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How to Defend a Brabo Choke From Turtle (and Take the Back!)

Andrew Smith is a 3rd-degree BJJ black belt based out of Richmond, VA (Revolution BJJ). He runs BJJ Path, a video tutorial website.

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Brabo-lution

The brabo choke is an effective, nasty submission that can be hit in both gi and no-gi rolling from a wide variety of positions. While there are a variety of approaches to defending, there isn't any one universally agreed upon "correct" answer for this devastating attack, although the best defenses tend to have a few common traits. Here's one solid way to defend this submission when you are attacked while turtling.

The Basics of the Defense

It's important to take a good look at the mechanics of the choke before trying to defend it (this method of coming up with defenses and counters is called deconstructive engineering when it pertains to BJJ). Note that for the choke to be truly effective, your arm needs to be across your neck in some fashion, similar to a triangle choke (or, even more, similar to an arm triangle). This means that if you can keep the person from bringing your arm across your neck, you should have some "breathing room" (pun intended) to work.

Assuming your partner is off to your left side, and your left arm is trapped in the brabo's clutches, start by flaring your left elbow out in front of your partner's body, and cement this position by grabbing their pants leg with your left hand. Next, grab their pants on the far side, creating a symmetrical grip structure that allows you simply to hold your partner's legs in one spot as you begin the back take portion of the move.

Taking the Back and Sweeping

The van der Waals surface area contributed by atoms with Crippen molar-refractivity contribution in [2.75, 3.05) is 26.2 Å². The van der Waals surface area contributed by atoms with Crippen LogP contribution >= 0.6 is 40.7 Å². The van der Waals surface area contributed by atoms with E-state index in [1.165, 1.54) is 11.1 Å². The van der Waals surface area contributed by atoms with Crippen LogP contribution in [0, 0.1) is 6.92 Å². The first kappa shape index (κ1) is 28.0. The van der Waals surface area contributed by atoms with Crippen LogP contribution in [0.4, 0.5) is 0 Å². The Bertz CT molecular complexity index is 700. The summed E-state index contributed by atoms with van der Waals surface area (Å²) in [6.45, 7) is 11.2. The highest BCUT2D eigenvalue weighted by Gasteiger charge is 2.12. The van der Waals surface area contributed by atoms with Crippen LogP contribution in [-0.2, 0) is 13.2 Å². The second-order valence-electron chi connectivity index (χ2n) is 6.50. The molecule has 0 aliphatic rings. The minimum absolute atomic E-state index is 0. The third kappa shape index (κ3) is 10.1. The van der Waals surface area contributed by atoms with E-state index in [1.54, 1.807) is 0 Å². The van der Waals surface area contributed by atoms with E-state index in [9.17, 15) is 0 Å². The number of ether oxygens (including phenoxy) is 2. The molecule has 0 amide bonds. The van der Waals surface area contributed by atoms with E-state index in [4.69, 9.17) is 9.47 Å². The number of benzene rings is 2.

• Keeping your weight on your right knee, lift your left leg up and over your partner's back (kind of like a dog approaching a fire hydrant). Use your left thigh to hold onto your partner's back, freeing up your right leg to lift off the ground.
  • From here, you have a choice: you can either insert your right foot as a "back" hook, and then simply repeat on the left side; or you can aim to shoot your right foot all the way across to your partner's far hip, setting up a nice sweep to S-Mount or a belly-down armbar from the back.
  • You will want to keep your right knee on the ground if your partner is insistent upon holding the brabo choke here, ultimately using leverage and your ability to extend your entire body against the strength of the grip their arms can make.
  • Next, just climb back up on top and execute a solid sweep to S-mount, finishing with a tight armbar from the top.

Breaking Free

In this video, you can see the right foot shooting through more clearly. Notice that the right shin across their thigh can become a second leverage point whenever trying to get your head free; coupled with the left thigh on their back and the angle you can create, you can typically get free here, but don't forget that patience is your ultimate weapon here, as you have the better position.

Again, keeping your right foot all the way across is often easier than a simple back take approach. Having the ability to end up directly on their back with hooks in holds some appeal, to be sure, but for many, breaking the grip requires the additional step of using the shin across the waist, as shown here.

Finish

The brabo choke has been a solid part of the jiu-jitsu lexicon since at least the early 2000s, and it really came into prominence in no-gi grappling and MMA later in the same decade. Now, some defenses are springing up that are fundamentally solid, and we are seeing the entire game evolve, as those good with the attack make sneaky adjustments.

Don't forget that the above techniques can also lead to closed guard, and while this may not be as awesome as ending up on their back (or sweeping to S-mount!), it's still a whole lot better than being brabo choked to living death. As always, let me know how these techniques work for you!

© 2018 Andrew Smith

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